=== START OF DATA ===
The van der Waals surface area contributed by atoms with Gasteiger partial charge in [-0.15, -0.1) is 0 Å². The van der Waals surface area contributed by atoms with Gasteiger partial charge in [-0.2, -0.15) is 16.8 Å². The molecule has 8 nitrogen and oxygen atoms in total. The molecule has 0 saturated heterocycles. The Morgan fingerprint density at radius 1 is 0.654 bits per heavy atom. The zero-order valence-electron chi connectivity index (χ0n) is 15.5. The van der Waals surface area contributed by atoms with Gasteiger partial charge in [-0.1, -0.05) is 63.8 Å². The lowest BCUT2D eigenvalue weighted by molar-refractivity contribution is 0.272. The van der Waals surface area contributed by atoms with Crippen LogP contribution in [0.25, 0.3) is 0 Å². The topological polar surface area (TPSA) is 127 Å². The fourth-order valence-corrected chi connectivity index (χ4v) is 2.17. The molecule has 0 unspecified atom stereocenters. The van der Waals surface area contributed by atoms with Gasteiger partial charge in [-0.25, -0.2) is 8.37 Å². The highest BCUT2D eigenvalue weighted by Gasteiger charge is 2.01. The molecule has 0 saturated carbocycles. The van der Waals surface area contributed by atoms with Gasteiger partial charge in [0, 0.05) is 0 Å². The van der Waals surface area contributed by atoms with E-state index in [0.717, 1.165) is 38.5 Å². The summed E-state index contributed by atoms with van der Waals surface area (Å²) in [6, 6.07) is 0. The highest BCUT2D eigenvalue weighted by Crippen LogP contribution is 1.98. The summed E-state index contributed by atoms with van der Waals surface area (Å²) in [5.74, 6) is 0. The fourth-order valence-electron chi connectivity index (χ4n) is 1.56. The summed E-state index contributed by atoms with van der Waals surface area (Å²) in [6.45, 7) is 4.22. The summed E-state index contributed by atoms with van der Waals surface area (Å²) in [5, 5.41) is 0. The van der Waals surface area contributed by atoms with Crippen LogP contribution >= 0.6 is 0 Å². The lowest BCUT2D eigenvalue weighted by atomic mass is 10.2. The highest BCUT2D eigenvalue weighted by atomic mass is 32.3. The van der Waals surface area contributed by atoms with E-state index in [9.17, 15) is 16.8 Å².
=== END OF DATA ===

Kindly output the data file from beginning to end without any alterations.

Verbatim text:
The van der Waals surface area contributed by atoms with Gasteiger partial charge in [-0.15, -0.1) is 0 Å². The van der Waals surface area contributed by atoms with Gasteiger partial charge in [-0.2, -0.15) is 16.8 Å². The molecule has 8 nitrogen and oxygen atoms in total. The molecule has 0 saturated heterocycles. The Morgan fingerprint density at radius 1 is 0.654 bits per heavy atom. The zero-order valence-electron chi connectivity index (χ0n) is 15.5. The van der Waals surface area contributed by atoms with Gasteiger partial charge in [-0.1, -0.05) is 63.8 Å². The lowest BCUT2D eigenvalue weighted by molar-refractivity contribution is 0.272. The van der Waals surface area contributed by atoms with Crippen LogP contribution in [0.25, 0.3) is 0 Å². The topological polar surface area (TPSA) is 127 Å². The fourth-order valence-corrected chi connectivity index (χ4v) is 2.17. The molecule has 0 unspecified atom stereocenters. The van der Waals surface area contributed by atoms with Gasteiger partial charge in [-0.25, -0.2) is 8.37 Å². The highest BCUT2D eigenvalue weighted by Gasteiger charge is 2.01. The molecule has 0 saturated carbocycles. The van der Waals surface area contributed by atoms with Gasteiger partial charge in [0, 0.05) is 0 Å². The van der Waals surface area contributed by atoms with E-state index in [0.717, 1.165) is 38.5 Å². The summed E-state index contributed by atoms with van der Waals surface area (Å²) in [6, 6.07) is 0. The highest BCUT2D eigenvalue weighted by Crippen LogP contribution is 1.98. The summed E-state index contributed by atoms with van der Waals surface area (Å²) in [5.74, 6) is 0. The fourth-order valence-electron chi connectivity index (χ4n) is 1.56. The summed E-state index contributed by atoms with van der Waals surface area (Å²) in [6.45, 7) is 4.22. The summed E-state index contributed by atoms with van der Waals surface area (Å²) in [5, 5.41) is 0. The van der Waals surface area contributed by atoms with Crippen LogP contribution >= 0.6 is 0 Å². The lowest BCUT2D eigenvalue weighted by atomic mass is 10.2. The highest BCUT2D eigenvalue weighted by atomic mass is 32.3. The van der Waals surface area contributed by atoms with E-state index in [9.17, 15) is 16.8 Å².